Mid-Year Update: 8th Annual National Consumer Products and Retail Summit
McCarthy Tetrault’s 8th Annual National Consumer Products and Retail Summit was held on February 22, 2018. Following on the success of the Summit, at this time we wanted to provide a mid-year update and recap of the key takeaway points from our distinguished experts.
Current trends in the Changing Retail Industry Continue
Ted Salter, Partner, Advisor at Ernst & Young
- How shoppers prefer to interact with their favourite brands are continuing to change as channel options evolve. Effective retailers have learned that establishing customer intimacy will better able them to evolve along with their customers.
- The digital native brands have limited history to draw upon and therefore have learned to effectively sense and respond to the changing customer requirements in a very timely manner. Those in the more traditional channels would benefit from shifting towards attempting to anticipate outcomes based on future planned events versus using the past to forecast the future.
- The more traditional approach to leading practices is less relevant now and even often now seen as an inhibitor to innovation. Instead, effective retailers are drawing up good design principles when developing customer experience outcomes.
- The definition of convenience is evolving. In many instances time has now replaced location as the key success driver in customer experience.
- Don’t fixate too much on what your more successful competitors are doing at the moment. It’s likely only a step in their broader journey, instead focus on where you want to take your customer.
Product Compliance: Common Issues for Retailers
Martha Harrison, Partner, McCarthy Tétrault LLP
- Ensure that your products and their marketing materials comply with Canada standards and advertising laws.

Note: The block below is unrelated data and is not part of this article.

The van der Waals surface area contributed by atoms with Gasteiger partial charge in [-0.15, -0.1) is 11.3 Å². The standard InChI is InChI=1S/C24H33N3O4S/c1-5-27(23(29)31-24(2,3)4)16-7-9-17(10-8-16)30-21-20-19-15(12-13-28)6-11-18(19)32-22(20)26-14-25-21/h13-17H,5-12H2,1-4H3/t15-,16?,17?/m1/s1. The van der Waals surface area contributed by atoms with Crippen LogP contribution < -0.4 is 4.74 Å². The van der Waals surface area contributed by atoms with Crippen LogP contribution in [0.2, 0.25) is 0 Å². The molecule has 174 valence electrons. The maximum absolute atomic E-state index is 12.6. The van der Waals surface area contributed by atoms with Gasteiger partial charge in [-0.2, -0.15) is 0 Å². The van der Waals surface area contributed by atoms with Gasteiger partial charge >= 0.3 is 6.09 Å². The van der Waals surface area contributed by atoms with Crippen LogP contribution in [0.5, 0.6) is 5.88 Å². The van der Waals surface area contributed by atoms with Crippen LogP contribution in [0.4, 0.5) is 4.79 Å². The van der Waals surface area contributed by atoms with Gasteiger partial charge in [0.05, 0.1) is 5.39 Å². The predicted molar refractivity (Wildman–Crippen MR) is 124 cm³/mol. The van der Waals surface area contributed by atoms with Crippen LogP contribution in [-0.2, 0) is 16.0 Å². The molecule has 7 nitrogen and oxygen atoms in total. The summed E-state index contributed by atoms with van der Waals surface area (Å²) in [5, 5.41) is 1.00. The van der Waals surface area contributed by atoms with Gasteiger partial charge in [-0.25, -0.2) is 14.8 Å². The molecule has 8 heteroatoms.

- Have an effective recall plan in place before a recall is initiated.
- Include robust protections in commercial agreements such as Distribution and Marketing Agreements which clearly outline the Parties’ responsibilities (both financial and operational) where a product regulatory issue arises.
Below is a link to a recent blog posting by Martha Harrison and others on McCarthy Térault’s International Trade and Investment blog:
Artificial Intelligence in Retail
Briana Brownell, PureStrategy.ai, Shyam Thyagaraj, Accenture and Carole Piovesan, McCarthy Tétrault LLP
- Artificial intelligence (AI) is having a profound impact in the retail sector. AI systems can analyze huge amounts of data to produce valuable insights and predictions to inform corporate investments and strategies, and consumer behaviour. Investments in AI can offer deeper personalization for customers thereby enhancing loyalty and driving revenue. Early adopters of AI are expected to significantly surpass their competitors in annual profit growth by 2030.
- AI, robotics and the Internet of Things (IoT) are also revolutionizing the physical retail space and making the shopping experience much more efficient.
- While there is much to be excited about, the use of AI systems must be approached thoughtfully. AI ethics and the appropriate orientation of data to generate valuable outputs are critical to successful AI implementation.
Below is a link to a recent announcement about Carole Piovesan’s appointment as Innovation Expert by the federal Minister of Innovation, Science and Economic Development, as part of Canada’s national consultation on digital and data transformation:
Below is a link to a recent blog posting by Carole Piovesan on McCarthy Térault’s “Cyberlex” blog:
Update on NAFTA Renegotiations and CETA Implementation: Impact on Retailers and Consumer-Facing Businesses
The Honourable Jean Charest and John Boscariol, McCarthy Tétrault LLP
- If they haven’t already, retailers and consumer products companies need to be undertaking a comprehensive review of their supply chains to assess the impact of increasing turmoil in international trade, especially regarding the United States – immediate adjustments, including changes in supply sources, may be required to mitigate impact